Analysis of unsupported gait in toddlers with autism

Gianluca Esposito, Paola Venuti, Fabio Apicella, Filippo Muratori

Research output: Contribution to journalArticlepeer-review

Abstract

Aims: A number of studies have suggested the importance of motor development in autism. Motor development has been considered a possible bio-marker of autism since it does not depend on either social or linguistic development. In this study, using retrospective video analysis we investigated the first unsupported gait in toddlers with autism. Methods: Fifty-five toddlers, belonging to three groups were recruited: toddlers with autistic disorder (AD, n = 20, age 14.2. mo, sd 1.4. mo) and as comparison groups: typically developing toddlers (TD, n = 20, age 12.9. mo, sd 1.1. mo) and toddlers with non-autistic developmental delays of mixed aetiology (DD, n = 15, age 13.1. mo, sd 0.8. mo). The Walking Observation Scale (WOS) and the Positional Pattern for Symmetry during Walking (PPSW) were used to gather data on the first unsupported gait. The WOS includes 11 items that analyze gait through three axes: foot movements; arm movements; general movements while the PPSW analyses static and dynamical symmetry during gait. Results: Our results have identified significant differences in gait patterns among the group of toddlers with AD as opposed to the control groups. Significant differences between AD and the two control groups were found for both WOS (p<.001) and PPSW (p<.001). Conclusion: The specificity of motor disturbances we have identified in autism (postural asymmetry) is consistent with previous findings that implicated cerebellar involvement in the motor symptoms of autism.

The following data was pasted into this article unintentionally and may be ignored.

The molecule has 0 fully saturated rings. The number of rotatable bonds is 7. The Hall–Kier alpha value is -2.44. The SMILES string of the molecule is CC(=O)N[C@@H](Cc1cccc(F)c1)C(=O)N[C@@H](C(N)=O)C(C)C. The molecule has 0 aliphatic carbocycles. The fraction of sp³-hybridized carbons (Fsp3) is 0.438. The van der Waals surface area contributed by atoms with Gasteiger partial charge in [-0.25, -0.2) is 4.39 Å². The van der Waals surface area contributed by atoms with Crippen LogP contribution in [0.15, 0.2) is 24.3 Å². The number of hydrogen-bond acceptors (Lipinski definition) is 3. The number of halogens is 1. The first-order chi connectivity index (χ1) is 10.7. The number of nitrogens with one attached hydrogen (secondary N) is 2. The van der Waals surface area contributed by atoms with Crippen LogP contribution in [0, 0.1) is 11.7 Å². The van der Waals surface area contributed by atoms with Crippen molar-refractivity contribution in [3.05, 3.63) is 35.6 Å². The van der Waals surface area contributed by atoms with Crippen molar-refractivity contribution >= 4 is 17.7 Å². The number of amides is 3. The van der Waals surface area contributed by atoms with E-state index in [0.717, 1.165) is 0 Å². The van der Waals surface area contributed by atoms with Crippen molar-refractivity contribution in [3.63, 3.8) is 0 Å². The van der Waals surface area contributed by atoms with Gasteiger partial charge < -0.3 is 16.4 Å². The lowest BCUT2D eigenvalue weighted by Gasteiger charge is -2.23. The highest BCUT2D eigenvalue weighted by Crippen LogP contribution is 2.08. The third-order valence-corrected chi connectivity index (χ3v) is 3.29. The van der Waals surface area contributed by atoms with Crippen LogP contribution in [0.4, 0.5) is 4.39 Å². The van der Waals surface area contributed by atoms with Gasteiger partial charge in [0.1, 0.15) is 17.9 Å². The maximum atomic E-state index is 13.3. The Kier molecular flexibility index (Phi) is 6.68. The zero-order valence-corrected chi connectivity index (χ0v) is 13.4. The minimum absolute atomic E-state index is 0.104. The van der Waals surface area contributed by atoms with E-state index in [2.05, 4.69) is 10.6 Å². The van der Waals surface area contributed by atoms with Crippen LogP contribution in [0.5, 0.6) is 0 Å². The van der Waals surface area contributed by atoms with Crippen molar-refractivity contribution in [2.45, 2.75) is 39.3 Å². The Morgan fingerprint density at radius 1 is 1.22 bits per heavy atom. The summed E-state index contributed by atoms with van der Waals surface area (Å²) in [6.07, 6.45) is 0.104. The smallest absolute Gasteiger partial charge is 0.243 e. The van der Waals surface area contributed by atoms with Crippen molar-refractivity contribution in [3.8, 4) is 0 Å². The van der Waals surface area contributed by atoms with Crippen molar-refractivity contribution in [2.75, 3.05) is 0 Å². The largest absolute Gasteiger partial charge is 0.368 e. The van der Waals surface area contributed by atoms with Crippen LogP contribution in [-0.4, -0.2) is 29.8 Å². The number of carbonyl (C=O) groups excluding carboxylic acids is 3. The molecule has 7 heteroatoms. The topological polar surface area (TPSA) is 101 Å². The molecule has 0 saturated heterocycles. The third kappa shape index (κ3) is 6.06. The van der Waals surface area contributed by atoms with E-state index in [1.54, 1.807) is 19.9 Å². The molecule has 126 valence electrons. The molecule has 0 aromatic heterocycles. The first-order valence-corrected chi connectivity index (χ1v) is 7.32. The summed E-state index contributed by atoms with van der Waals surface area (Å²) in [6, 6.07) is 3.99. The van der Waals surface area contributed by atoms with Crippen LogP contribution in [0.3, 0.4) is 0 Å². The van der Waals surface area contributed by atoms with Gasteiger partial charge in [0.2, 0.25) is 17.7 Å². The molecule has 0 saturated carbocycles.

Original languageEnglish
Pages (from-to)367-373
Number of pages7
JournalBrain and Development
Volume33
Issue number5
DOIs
Publication statusPublished - May 2011

Keywords

  • Autistic disorder
  • Motor development
  • Movement
  • Symmetry
  • Unsupported gait

ASJC Scopus subject areas

  • Clinical Neurology
  • Developmental Neuroscience
  • Pediatrics, Perinatology, and Child Health

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